There’s no shame in a second chance – a nugget of beautiful, redemptive wisdom I wish I had known on my own wedding day. ‘tis ok, though. I knew it today, January 30, 2010, as another second chance couple began their life together.
Second chance weddings tend to come with clouds and shadows and in the case of mine, absent friends and relatives who didn’t agree that grace covers mistakes. Rod and I are about to celebrate our seventh anniversary. We just celebrated our third anniversary of being parents together. And this year, we begin the ‘career’ of full time ministry together.
I am here to tell you, second chances rock.
On my own wedding day, though, I was apprehensive. I thought for sure that in a crowd of 100 – considerably fewer people than what I had envisioned but still, you know, a pretty significantly-sized Inner Circle – someone was there putting the evil eye (an ancient Italian curse) on us. I was sure that some were looking at my beautiful, flowy white ‘angel’ dress and thinking of another a-word. I was sure that dark forces were placing wagers on how long we would last.
Maybe some of that was true. I don’t know. I am just happy that nearly seven years later, I don’t care.
Today Rod stood up as best man in the wedding of his fairly new friend Eric. It was not Eric’s first wedding. It was the first wedding for April, the bride. She walked down the aisle to “Bless the Broken Road.” Eric cried. So did I. The Ozark mountains were covered with snow and visible from every glass wall of the Stonegate Chapel. It was a vividly tangible sign of a new beginning.
At our wedding, my friend Stacy read my favorite verse in the whole world: Isaiah 43:19. She also read a little something I wrote about it…expounding on how God is the God of new things. It’s not only a promise I cling to, but a mantra I live by. Every year of our marriage has been filled with surprises – some challenging, some victorious. I welcome new things – new food, new friends, new places, new projects, new kids! Bring it.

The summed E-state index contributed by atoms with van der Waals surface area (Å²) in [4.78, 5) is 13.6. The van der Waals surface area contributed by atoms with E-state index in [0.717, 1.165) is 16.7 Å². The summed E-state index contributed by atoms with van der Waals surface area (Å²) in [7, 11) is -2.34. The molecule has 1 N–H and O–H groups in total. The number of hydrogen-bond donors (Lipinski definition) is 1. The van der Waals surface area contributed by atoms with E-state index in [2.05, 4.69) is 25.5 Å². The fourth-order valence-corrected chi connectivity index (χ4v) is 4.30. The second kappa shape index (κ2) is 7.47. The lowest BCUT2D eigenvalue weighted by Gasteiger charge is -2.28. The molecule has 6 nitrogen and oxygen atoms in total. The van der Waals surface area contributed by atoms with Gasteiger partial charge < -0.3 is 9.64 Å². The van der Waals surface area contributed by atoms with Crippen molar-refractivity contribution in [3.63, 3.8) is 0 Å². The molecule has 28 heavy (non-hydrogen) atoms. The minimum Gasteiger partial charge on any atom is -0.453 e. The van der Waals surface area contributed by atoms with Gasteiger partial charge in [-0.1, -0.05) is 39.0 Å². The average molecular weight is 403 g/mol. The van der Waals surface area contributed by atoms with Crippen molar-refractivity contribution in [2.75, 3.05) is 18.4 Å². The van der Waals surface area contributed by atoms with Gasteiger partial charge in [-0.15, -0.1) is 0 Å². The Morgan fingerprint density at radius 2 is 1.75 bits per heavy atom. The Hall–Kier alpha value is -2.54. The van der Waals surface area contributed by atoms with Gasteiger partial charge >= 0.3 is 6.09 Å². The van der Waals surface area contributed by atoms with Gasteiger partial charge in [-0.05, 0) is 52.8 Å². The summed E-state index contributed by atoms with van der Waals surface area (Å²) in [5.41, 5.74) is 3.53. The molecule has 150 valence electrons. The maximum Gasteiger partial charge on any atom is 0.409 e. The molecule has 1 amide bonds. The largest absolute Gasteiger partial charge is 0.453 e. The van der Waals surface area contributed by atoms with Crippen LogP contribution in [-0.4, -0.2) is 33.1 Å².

I love that the Bible teaches us to embrace the new. It talks about the sea of forgetfulness. It talks about Jesus making all things new. It talks about beauty from ashes. In a nutshell, people do stupid, sucky things sometimes, but when they sincerely work to turn them around, when they fully turn to God to help them, they are given a second chance, a new thing.
It’s bewildering, appalling, maddening to me when other recipients of grace – commonly known as Christians – don’t embrace those teachings, when they decide that it only applies to the imaginary ‘minior’ sins they have categorized in their safe little worlds.
As a married person, the idea of divorce is also appalling to me, but I live in a world of foolish decisions and imperfect people. And those to whom it happens don’t have to be punished for the rest of their lives. Nor do they have to sit on the sidelines. God calls them and uses them and blesses them and gives them a new chance.
As I witnessed the small, intimate, and personalized wedding of Eric and April tonight, my eyes were not only on them, but on the bride’s parents. I doubt that a second-chance wedding was the very first dream they had for their daughter’s future. As a s/mama of three girls, I’m betting no. For my girls, I have very specific hopes about virgin brides who meet their respective brain surgeon/district attorney/British professor husbands some time in grad school and settle down contently after visiting Europe and Asia and living on their own for a few years. However, like my own amazing mom and dad, April’s parents shone only with love and support and pride for their daughter and their new son and their somewhat unconventional nuptials (ours included sung vows and a fajita dinner, theirs included a mini-concert by their new gospel group [Hinson Revival]).
As I caught the eye of my own groom, today the dashing best man and very good friend to the groom, I knew he was thinking and feeling what I was. What second-chance couple hears those lyrics – “Every long lost dream led me to where you are” – and doesn’t embrace that nugget of wisdom?:
Believing in second chances is a good thing.